Here are some sketches I did to try to replicate the beautiful pastel drawings of Ralph Eggleston from Finding Nemo. So just to clarify, these are my humble attempts to copy his artwork, and I'm not trying to pass these off as my own original concepts. ;)
But why? Why copy? To climb into his brain. Among the many massively talented artists who have worked on animated features, I've always been blown away by Ralph's pastels. And I've always found pastels to be relaxing to work with. By copying his artwork, I tried to get into his head and see how he made his color choices, to look at his strokes, and last of all to see if I could do it on the iPad. More about that below.
I have to say that I'm loving the Procreate App for the iPad. I may never paint in Photoshop again! Here we have an app that actually competes with the Adobe giant, and in some ways, comes out on top. Comparing it to PS for documents of the same size, Procreate handles intricate textured brushes better and with perfectly smooth frame rate. It also combines some of the best brush settings of PS and Painter. Oh and it has a smudge tool that isn't terribly laggy like PS, in Procreate it's exactly what it should be. The app simulates most real media wonderfully, and you can bring your favorite PS stamps in to get the same brushes you use and love elsewhere. And there's also something really nice about blending pastels with your finger...and not having to clean up afterwards. In my opinion, no other app comes anywhere close.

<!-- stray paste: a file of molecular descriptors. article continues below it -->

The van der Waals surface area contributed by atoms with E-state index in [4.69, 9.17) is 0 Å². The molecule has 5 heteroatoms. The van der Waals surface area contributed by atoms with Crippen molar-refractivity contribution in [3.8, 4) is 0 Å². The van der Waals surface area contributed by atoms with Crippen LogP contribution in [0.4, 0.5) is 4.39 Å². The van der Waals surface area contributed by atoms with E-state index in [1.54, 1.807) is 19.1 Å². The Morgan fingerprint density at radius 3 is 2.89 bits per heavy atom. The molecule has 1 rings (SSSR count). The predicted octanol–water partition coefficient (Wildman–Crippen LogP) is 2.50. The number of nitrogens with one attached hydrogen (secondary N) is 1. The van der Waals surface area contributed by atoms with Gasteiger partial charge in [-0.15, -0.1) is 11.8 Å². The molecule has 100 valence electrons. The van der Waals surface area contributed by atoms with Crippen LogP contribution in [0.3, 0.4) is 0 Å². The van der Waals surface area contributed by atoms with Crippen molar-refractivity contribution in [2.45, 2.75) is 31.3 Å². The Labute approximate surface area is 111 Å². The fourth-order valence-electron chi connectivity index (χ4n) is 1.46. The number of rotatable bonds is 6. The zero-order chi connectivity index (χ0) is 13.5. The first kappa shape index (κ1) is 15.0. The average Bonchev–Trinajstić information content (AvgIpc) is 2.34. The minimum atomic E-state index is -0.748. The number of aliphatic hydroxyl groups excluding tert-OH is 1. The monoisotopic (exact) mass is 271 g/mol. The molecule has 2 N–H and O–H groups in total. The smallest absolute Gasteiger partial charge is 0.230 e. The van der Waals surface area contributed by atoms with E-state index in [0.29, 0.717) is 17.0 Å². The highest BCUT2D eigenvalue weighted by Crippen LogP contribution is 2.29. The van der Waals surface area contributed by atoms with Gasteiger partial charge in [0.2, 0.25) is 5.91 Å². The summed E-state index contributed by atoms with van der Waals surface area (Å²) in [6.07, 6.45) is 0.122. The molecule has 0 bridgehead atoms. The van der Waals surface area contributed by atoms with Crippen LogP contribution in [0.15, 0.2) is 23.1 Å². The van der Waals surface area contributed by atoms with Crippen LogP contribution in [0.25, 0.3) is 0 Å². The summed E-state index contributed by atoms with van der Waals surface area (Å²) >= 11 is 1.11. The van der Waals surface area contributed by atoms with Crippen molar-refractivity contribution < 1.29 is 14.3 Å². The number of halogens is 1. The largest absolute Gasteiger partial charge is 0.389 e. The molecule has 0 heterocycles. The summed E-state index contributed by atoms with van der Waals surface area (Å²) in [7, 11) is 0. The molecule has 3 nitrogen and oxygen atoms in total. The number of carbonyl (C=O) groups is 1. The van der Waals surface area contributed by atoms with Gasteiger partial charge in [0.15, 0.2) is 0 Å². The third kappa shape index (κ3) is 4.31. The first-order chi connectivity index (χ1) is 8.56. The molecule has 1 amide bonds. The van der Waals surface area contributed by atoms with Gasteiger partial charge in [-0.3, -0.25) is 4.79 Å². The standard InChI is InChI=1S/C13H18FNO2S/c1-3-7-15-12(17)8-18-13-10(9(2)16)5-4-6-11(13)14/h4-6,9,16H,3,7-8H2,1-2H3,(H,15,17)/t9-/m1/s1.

I have the classic Adonit Jot stylus and I'm eagerly awaiting my Jot Touch 4 with palm rejection. Until that ships, I've found that a simple DIY (i.e. free) palm rejection glove makes a world of a difference drawing on the iPad. To create these paintings, I used the stock oil pastel brush, along with some modified duplicates to mimic some specific strokes I saw in the original pastels by Ralph Eggleston.
I searched the internet to find some pictures of the original artwork and put them below. In each one the colors look surprisingly different from my printed copy of the book, but hopefully you see the resemblance. It was a fun experiment, hope you enjoyed!